A Network Connecting School Leaders From Around The Globe
It was President Eisenhower who warned our country of blindly falling victim to a military industrial complex as an unintended consequence of the relationship between government and defense contractors. He spoke of this as a grave threat to our democracy. Today, we face a different insidious threat from within, cloaked in the false clothing that masquerades as new and improved commercial products and technical fixes to an organic problem. We hear…Continue
The following is drawn from elements presented at a Regional Literacy Conference for educators. I started by reading The Three Questions by Jon J. Muth. Based on the work of Leo Tolstoy, Muth’s brilliant picture book tells the story of a young boy trying to be the best person he can be. In it the boy asks:
When is the best time to do things?
Who is the most important one?
What is the right thing…Continue
Added by David A. Gamberg on May 14, 2012 at 1:01pm — No Comments
News coming in from various districts around the state of New York anecdotally indicates that increased stress levels with the new, longer state assessments have been affecting both students and teachers alike. Stories of an uptick in the number of students who have actually become sick— vomiting directly on their test papers in…Continue
Added by David A. Gamberg on April 22, 2012 at 7:30pm — No Comments
How do we judge performance while maintaining the humanity of a profession that rests on an exchange of ideas between the child and adult? Thus is the dilemma faced throughout our nation as we grapple with the impact of testing our students and evaluating our teachers in the age of the Annual Professional Performance Review (APPR) process. The art and science of teaching and learning is of course more than either the sharing of ideas and the grading of students and…Continue
Added by David A. Gamberg on March 25, 2012 at 9:43pm — No Comments
Under the best of times there are those who challenge and question the priorities and decision making of local school districts. Arriving at a consensus regarding any proposed spending plan is difficult and far from a perfect science. In many districts including Southold, we have established a long-term strategy of examining spending, maintaining adequate reserves in general, and specifically planning for the future with the establishment of both a capital and repair reserve…Continue
Added by David A. Gamberg on May 12, 2011 at 8:17am — No Comments
Sometimes the simple act of having a genuine and respectful dialogue can serve a broader purpose than the topic of discussion. Today I had an unplanned exchange with two teachers about their instructional practice. We did not do extensive planning for our meeting. We sat down at small tables designed for young children. The 10 -15 minute dialogue produced commitments to conduct a follow-up email exchange that would sharpen our focus, and lead to further steps aimed at reaching as yet…Continue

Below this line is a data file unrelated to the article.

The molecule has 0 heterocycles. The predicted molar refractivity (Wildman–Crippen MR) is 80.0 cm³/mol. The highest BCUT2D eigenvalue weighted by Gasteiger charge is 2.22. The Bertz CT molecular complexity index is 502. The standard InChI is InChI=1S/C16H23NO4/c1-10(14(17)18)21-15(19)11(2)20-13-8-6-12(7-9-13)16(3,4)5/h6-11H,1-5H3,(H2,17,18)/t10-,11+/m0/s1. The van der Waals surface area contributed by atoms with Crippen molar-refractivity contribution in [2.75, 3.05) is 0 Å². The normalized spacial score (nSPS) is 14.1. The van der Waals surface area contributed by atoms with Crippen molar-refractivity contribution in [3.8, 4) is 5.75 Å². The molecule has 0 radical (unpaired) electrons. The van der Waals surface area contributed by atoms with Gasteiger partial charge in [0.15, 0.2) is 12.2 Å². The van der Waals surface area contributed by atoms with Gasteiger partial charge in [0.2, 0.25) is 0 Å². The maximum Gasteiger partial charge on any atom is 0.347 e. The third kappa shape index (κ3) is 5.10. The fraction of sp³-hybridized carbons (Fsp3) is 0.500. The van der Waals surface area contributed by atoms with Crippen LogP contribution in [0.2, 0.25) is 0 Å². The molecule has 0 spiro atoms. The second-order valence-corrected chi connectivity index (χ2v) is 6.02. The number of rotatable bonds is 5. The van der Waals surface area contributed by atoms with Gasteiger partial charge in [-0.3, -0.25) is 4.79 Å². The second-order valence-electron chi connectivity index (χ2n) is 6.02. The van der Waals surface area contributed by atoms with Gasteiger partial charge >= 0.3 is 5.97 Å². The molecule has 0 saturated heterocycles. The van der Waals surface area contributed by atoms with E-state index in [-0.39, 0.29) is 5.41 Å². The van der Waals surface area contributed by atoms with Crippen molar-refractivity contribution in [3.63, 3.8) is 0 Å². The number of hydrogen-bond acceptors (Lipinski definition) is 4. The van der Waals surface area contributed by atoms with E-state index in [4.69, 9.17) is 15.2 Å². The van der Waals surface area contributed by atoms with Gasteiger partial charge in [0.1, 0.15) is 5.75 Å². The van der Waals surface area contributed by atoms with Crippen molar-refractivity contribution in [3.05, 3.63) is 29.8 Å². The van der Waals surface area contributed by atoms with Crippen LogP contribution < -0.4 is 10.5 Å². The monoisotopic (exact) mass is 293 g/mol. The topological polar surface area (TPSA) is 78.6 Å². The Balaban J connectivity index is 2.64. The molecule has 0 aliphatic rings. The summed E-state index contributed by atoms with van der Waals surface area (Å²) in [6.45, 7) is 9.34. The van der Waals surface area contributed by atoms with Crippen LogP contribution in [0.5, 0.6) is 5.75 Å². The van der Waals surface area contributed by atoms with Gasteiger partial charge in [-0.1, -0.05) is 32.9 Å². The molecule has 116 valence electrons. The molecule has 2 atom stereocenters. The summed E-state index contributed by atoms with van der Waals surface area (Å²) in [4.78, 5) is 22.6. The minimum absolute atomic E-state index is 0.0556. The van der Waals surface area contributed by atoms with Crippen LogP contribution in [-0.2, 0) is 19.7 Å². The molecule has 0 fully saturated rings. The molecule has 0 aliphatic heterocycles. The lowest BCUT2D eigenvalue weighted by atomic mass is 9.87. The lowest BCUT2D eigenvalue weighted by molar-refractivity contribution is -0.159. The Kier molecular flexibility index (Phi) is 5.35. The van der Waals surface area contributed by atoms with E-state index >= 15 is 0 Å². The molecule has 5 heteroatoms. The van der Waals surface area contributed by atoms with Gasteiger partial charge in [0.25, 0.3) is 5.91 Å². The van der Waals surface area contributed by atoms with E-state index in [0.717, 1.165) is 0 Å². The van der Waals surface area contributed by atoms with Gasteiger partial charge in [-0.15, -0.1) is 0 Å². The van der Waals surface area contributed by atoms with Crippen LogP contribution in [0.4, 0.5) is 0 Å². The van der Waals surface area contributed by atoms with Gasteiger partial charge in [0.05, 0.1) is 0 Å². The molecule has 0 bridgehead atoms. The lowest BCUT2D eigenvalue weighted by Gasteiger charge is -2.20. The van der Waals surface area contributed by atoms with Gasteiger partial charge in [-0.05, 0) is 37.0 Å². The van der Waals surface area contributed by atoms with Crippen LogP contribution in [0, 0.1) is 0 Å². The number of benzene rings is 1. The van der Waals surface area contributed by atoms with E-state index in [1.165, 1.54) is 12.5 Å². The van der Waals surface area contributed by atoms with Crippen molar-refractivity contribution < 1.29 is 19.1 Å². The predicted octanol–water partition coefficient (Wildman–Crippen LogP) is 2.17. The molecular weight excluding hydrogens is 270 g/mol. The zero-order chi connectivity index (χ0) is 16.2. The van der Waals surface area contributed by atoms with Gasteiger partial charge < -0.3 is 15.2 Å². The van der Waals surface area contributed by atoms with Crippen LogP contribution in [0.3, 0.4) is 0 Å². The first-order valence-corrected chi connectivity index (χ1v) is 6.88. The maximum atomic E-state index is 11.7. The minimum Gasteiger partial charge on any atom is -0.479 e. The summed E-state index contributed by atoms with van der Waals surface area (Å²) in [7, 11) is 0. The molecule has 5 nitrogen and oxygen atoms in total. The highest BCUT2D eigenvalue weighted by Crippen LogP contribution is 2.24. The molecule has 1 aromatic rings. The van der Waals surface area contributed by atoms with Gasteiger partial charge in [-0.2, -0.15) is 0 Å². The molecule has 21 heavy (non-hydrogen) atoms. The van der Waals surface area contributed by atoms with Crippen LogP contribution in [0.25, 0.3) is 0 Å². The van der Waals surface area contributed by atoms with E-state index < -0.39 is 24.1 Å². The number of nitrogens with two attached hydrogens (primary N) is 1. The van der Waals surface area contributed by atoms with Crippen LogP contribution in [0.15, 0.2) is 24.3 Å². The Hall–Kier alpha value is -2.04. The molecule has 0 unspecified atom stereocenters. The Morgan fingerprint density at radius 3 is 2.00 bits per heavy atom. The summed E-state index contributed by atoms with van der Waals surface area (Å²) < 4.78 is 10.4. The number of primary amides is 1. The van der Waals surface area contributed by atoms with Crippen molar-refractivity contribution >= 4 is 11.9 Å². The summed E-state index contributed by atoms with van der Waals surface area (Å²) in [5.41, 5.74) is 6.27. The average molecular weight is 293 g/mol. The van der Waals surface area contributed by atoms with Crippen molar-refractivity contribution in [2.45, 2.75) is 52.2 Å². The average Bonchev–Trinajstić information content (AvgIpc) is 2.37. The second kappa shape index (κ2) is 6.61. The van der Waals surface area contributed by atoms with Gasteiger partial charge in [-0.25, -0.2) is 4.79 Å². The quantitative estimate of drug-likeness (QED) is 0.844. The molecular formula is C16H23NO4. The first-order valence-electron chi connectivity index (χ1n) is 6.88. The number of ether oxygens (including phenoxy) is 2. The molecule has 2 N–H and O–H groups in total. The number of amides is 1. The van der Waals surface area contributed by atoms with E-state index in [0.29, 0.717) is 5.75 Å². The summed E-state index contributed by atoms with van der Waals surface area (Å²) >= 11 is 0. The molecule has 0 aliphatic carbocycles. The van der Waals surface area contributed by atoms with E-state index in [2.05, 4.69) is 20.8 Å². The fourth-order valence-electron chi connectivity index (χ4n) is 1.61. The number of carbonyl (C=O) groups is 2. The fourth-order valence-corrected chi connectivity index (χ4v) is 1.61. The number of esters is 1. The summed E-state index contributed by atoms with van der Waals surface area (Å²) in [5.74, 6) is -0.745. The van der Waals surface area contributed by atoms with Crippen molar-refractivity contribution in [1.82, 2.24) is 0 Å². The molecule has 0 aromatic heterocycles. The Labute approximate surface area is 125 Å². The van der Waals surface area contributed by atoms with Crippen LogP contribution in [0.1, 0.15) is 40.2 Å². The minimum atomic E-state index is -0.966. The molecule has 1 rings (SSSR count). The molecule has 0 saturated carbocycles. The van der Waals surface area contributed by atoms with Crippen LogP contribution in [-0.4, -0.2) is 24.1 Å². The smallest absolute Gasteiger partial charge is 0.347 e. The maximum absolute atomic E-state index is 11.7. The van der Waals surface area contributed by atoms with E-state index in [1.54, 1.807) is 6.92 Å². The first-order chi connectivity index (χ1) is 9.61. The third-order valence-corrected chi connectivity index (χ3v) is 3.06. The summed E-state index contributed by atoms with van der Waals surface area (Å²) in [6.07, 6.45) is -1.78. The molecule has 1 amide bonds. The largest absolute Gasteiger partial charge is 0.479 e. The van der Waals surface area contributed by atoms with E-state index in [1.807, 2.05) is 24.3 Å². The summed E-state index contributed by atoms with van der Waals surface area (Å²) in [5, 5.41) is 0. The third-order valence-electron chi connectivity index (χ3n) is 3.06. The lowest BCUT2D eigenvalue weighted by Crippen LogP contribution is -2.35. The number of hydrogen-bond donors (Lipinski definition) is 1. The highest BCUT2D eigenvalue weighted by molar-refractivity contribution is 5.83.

I remember having a conversation with an elementary art teacher about 12 years ago whereby she lamented over a question posed by a student regarding an art project. "Can I be done?," the student asked. The teacher responded, "I don't know can you?" Only the artist knows when he or she is done. Artwork, like any other work in school - math or science tasks, historical or literary analysis, etc. is an exploration of understanding that should not be guided by a process akin to…Continue
Added by David A. Gamberg on April 15, 2011 at 2:21pm — No Comments
I came across the following post on The Committed Sardine (a great site to check out).
Inspired by Sandy Speicher’s vision of the designed school day of the future, reader Shelly Blake-Plock shared his own predictions of that ideal day. How close are we to this? The post was written in December 2009, and Blake-Plock says he’s seeing some of these already beginning to come to fruition.
Added by David A. Gamberg on April 6, 2011 at 9:23am — No Comments
Recently I had the opportunity to spend the better part of 12 hours engaged in a series of professional development workshops. Three presenters offered insight into a particular strand of educational practice, focusing on two primary aspects of our effectiveness as educators. Two of them looked at issues related to literacy, and the third presenter examined the nature of teacher effectiveness through the lens of a practice known as instructional rounds. Spending 12 hours immersed…Continue
Here are two posts that get us to think in a new direction.
Added by David A. Gamberg on March 30, 2011 at 3:35pm — No Comments
What do we hear when we give our 18-year-old students a chance to express their views and concerns regarding their education? I listened to five students recently and not surprisingly they have a deep desire to experience a more purposeful and engaging school experience. They like their school, their teachers, and their friends. But, intuitively they recognize how we must dig deeper, and to systemically create a more profound experience that is not rooted in mandates, standardization and…Continue
Added by David A. Gamberg on March 29, 2011 at 9:37am — No Comments
In my work as an educator and as someone who seeks to help lead others to consider the prospects of change in order to meet the needs of education in the 21st Century I have followed a basic principle that the why is more important than the how. If we develop a strong enough why, then we will determine how to institute the necessary changes leading towards any improvement.
Consider the need to prepare our students for learning in the 21st Century. Given the financial and…Continue